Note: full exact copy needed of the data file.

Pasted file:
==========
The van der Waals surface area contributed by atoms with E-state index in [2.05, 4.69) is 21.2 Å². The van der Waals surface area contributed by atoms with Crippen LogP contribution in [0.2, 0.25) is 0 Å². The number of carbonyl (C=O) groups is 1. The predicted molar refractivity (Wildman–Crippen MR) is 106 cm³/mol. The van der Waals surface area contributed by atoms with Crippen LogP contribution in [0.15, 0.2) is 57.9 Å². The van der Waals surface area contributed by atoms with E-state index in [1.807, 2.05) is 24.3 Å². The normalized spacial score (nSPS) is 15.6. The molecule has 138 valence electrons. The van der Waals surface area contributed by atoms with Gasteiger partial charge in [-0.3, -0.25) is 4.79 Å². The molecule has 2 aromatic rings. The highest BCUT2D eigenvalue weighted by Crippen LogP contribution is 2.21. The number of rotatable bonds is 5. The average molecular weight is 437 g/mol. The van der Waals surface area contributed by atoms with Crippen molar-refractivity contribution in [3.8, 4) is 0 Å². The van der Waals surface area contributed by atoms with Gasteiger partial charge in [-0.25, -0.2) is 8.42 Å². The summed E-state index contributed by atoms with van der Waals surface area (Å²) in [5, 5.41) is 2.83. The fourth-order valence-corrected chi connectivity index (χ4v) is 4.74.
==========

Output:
The van der Waals surface area contributed by atoms with E-state index in [2.05, 4.69) is 21.2 Å². The van der Waals surface area contributed by atoms with Crippen LogP contribution in [0.2, 0.25) is 0 Å². The number of carbonyl (C=O) groups is 1. The predicted molar refractivity (Wildman–Crippen MR) is 106 cm³/mol. The van der Waals surface area contributed by atoms with Crippen LogP contribution in [0.15, 0.2) is 57.9 Å². The van der Waals surface area contributed by atoms with E-state index in [1.807, 2.05) is 24.3 Å². The normalized spacial score (nSPS) is 15.6. The molecule has 138 valence electrons. The van der Waals surface area contributed by atoms with Gasteiger partial charge in [-0.3, -0.25) is 4.79 Å². The molecule has 2 aromatic rings. The highest BCUT2D eigenvalue weighted by Crippen LogP contribution is 2.21. The number of rotatable bonds is 5. The average molecular weight is 437 g/mol. The van der Waals surface area contributed by atoms with Crippen molar-refractivity contribution in [3.8, 4) is 0 Å². The van der Waals surface area contributed by atoms with Gasteiger partial charge in [-0.25, -0.2) is 8.42 Å². The summed E-state index contributed by atoms with van der Waals surface area (Å²) in [5, 5.41) is 2.83. The fourth-order valence-corrected chi connectivity index (χ4v) is 4.74.